Along with the questions on region, we wanted to tackle the subject of gender. We decided to explore whether virtual assistants respond differently to men and women. Do both men and women believe Siri to be a better performer and Cortana to be deficient, as we saw when we looked at the numbers in aggregate?
The Impact of Gender
Men and women tend to have distinct communication styles and voices of contrasting pitches. How do these differences affect virtual assistants' responses? Upon speaking to Cortana and Google Now, women receive follow-up questions two times more often than men (10% from Cortana and 8% from Google Now vs. 5% and 4% respectively). Siri, however, responds with follow-up questions to men (6% of the time) more than women (4%). Are women less clear and thorough with Cortana and Google Now, or does Siri simply listen to women better?
Next, we tackled the issue of phone cases. They lend character and add protection - but how do they affect virtual assistants? We wanted to know whether phone case use might be giving an unfair advantage or disadvantage to the virtual assistants. Could it be possible that Cortana is simply worse at deciphering muffled sounds?
The Impact of a Phone Case
We discovered that phone cases can positively impact a virtual assistants' overall performance, as forgoing a case can lead to more incorrect answers. Once again, Siri was the clear leader across most categories, with Google Now edging it out for fewer incorrect answers in the absence of a case.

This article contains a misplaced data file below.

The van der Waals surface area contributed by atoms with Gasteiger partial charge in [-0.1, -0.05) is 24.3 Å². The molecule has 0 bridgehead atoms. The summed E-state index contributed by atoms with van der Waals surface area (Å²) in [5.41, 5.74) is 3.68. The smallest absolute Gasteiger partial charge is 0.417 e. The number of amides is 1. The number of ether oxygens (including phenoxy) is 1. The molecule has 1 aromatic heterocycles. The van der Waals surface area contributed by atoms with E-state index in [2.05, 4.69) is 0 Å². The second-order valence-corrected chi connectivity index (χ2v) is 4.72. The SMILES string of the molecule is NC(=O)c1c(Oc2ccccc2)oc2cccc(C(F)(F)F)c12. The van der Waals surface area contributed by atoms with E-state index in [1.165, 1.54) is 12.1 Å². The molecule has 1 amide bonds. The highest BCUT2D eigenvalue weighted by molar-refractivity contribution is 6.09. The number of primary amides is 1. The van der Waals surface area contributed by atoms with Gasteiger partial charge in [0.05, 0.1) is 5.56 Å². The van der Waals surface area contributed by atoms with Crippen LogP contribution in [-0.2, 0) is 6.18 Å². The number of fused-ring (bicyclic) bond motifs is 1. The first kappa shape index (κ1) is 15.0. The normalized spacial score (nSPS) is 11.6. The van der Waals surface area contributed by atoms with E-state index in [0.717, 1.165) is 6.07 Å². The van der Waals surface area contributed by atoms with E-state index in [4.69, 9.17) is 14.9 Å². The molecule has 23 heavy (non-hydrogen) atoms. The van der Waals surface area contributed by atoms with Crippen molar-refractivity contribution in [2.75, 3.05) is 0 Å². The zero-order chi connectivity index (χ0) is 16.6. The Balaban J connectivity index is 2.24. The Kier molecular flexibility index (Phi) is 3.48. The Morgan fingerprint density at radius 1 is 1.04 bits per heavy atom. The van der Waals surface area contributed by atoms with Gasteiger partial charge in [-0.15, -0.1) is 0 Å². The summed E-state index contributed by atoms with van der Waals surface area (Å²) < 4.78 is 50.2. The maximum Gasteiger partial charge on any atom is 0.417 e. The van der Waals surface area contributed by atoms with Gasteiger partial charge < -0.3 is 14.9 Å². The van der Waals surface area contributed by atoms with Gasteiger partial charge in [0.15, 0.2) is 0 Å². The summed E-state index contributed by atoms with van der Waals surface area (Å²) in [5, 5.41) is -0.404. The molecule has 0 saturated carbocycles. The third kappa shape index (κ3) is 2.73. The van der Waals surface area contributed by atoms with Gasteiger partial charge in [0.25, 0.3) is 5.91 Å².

So which assistant comes out on top overall?
The survey results are pretty much unanimous: Siri is the favorite virtual assistant. When Apple introduced Siri in 2011, her AI capabilities seemed like something from the future. However, her ability to compete a variety of commands with accuracy has led her to receive the highest rankings from our survey respondents.
Of course, since Android users were excluded from Siri's audience, the debut of Google Now in 2012 earned it a fanbase that saw its distinct advantages over Siri One - including the ability to activate Google Now hands-free with a voice command, "Okay, Google." According to our survey, though, it still has some catching up to do.
While Cortana came in third place, she's still relatively new to the virtual assistant landscape, launching in 2014, and her capabilities remain impressive.
Siri might have won this at this time, but with incredible advances in voice recognition and AI technology, a 81% user satisfaction rating might not be enough to hold onto that title for long.
We ran a survey asking participants to perform a list of commands on their smartphones. With these findings, the virtual assistants were ranked based on accuracy (whether or not the virtual assistant properly responded) and satisfaction (how happy users were with the way the virtual assistant performed the command) All participants were randomly selected, users were required to use Cortana, Siri, or Google Now.